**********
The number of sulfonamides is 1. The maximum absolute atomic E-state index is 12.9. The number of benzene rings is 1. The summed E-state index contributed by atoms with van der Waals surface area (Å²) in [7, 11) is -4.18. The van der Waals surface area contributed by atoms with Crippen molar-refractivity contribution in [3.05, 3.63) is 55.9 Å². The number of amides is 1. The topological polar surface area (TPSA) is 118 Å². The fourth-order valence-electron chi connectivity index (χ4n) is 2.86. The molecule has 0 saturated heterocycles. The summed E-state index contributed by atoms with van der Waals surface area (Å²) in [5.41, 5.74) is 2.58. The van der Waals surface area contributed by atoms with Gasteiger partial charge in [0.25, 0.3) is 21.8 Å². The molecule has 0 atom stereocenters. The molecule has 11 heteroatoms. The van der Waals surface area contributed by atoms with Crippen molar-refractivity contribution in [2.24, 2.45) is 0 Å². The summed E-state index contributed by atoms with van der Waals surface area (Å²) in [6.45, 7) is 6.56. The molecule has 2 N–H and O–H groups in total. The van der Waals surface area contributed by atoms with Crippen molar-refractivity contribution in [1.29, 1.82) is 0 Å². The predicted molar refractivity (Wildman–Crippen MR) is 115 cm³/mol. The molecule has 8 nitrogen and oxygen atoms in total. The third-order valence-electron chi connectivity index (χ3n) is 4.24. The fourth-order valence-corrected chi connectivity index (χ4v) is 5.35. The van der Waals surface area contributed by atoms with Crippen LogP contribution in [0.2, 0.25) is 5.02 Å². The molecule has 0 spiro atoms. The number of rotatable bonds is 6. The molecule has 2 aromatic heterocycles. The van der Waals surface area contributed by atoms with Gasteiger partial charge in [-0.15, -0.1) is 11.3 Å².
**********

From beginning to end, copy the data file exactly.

The number of sulfonamides is 1. The maximum absolute atomic E-state index is 12.9. The number of benzene rings is 1. The summed E-state index contributed by atoms with van der Waals surface area (Å²) in [7, 11) is -4.18. The van der Waals surface area contributed by atoms with Crippen molar-refractivity contribution in [3.05, 3.63) is 55.9 Å². The number of amides is 1. The topological polar surface area (TPSA) is 118 Å². The fourth-order valence-electron chi connectivity index (χ4n) is 2.86. The molecule has 0 saturated heterocycles. The summed E-state index contributed by atoms with van der Waals surface area (Å²) in [5.41, 5.74) is 2.58. The van der Waals surface area contributed by atoms with Gasteiger partial charge in [0.25, 0.3) is 21.8 Å². The molecule has 0 atom stereocenters. The molecule has 11 heteroatoms. The van der Waals surface area contributed by atoms with Crippen molar-refractivity contribution in [2.24, 2.45) is 0 Å². The summed E-state index contributed by atoms with van der Waals surface area (Å²) in [6.45, 7) is 6.56. The molecule has 2 N–H and O–H groups in total. The van der Waals surface area contributed by atoms with Crippen molar-refractivity contribution in [1.29, 1.82) is 0 Å². The predicted molar refractivity (Wildman–Crippen MR) is 115 cm³/mol. The molecule has 8 nitrogen and oxygen atoms in total. The third-order valence-electron chi connectivity index (χ3n) is 4.24. The fourth-order valence-corrected chi connectivity index (χ4v) is 5.35. The van der Waals surface area contributed by atoms with Crippen LogP contribution in [0.2, 0.25) is 5.02 Å². The molecule has 0 spiro atoms. The number of rotatable bonds is 6. The molecule has 2 aromatic heterocycles. The van der Waals surface area contributed by atoms with Gasteiger partial charge in [-0.15, -0.1) is 11.3 Å².